Wednesday, November 14, 2007

The Weaknesses of the Gold Standard

Jerry Bowyer has an outstanding column today on the meaning behind the rising price of gold, combined with still-low inflation. He argues against over-reliance on gold prices as an economic prediction model. For those who don't understand the basis for the gold standard and the arguments for and against it (hint, hint, Mr. Neiwert), this article is a terrific place to start, even though it is not specifically about the gold standard.

Bowyer's argument is excellent because it points out the truly great flaw in the gold standard- the gold standard is terrific, but only insofar as gains in overall human production move at roughly the same pace as gains in the production of gold. When human production significantly outpaces the production of gold, as has been the case for the last 25 years or so, an absolute gold standard will result in massive deflation, which is not much better for smoothing the economic cycle than inflation.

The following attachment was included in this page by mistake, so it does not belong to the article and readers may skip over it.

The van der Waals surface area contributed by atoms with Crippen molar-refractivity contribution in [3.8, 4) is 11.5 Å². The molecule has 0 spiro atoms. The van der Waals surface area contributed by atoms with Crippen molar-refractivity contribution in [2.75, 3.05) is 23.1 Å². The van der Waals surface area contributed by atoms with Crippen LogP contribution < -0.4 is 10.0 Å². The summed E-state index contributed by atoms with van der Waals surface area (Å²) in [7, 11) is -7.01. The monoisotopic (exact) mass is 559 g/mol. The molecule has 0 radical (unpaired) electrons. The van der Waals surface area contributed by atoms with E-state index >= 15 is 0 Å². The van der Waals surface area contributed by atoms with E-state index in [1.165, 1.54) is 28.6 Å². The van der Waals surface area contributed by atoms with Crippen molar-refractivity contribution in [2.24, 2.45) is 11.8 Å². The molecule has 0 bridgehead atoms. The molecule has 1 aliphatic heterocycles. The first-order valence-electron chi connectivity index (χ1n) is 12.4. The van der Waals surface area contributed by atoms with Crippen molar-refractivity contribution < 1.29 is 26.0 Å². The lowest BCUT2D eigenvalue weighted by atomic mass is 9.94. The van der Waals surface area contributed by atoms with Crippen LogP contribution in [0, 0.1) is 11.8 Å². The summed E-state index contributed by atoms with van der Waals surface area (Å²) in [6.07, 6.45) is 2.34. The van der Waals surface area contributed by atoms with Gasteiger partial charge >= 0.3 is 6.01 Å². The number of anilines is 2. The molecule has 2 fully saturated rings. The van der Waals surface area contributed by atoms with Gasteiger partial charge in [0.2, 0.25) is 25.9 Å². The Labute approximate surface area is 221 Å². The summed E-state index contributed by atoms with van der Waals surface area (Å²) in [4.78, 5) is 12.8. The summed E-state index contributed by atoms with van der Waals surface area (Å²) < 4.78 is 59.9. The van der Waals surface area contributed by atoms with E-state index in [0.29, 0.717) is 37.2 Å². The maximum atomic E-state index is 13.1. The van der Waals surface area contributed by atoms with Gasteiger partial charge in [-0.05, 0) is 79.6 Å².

I suspect that eventually humans will be able to discover a form of currency that automatically self-adjusts with increases and decreases in production. But until that time, we will have to rely on human best-guesses to manage inflation and deflation, which, unfortunately, makes the Fed a necessary evil. As long as the Fed maintains a goal of staying within a very narrow band of inflation/deflation, it is probably the best currently-known way of smoothing the economic cycle. Unfortunately, the Fed can do little about government deficit spending. As for the things the Fed actually can control, it unfortunately must overcome immense political pressure at times to pursue inflationary policies. This political pressure, as I understand it, is a major concern Greenspan addresses in his new book, which I really need to read.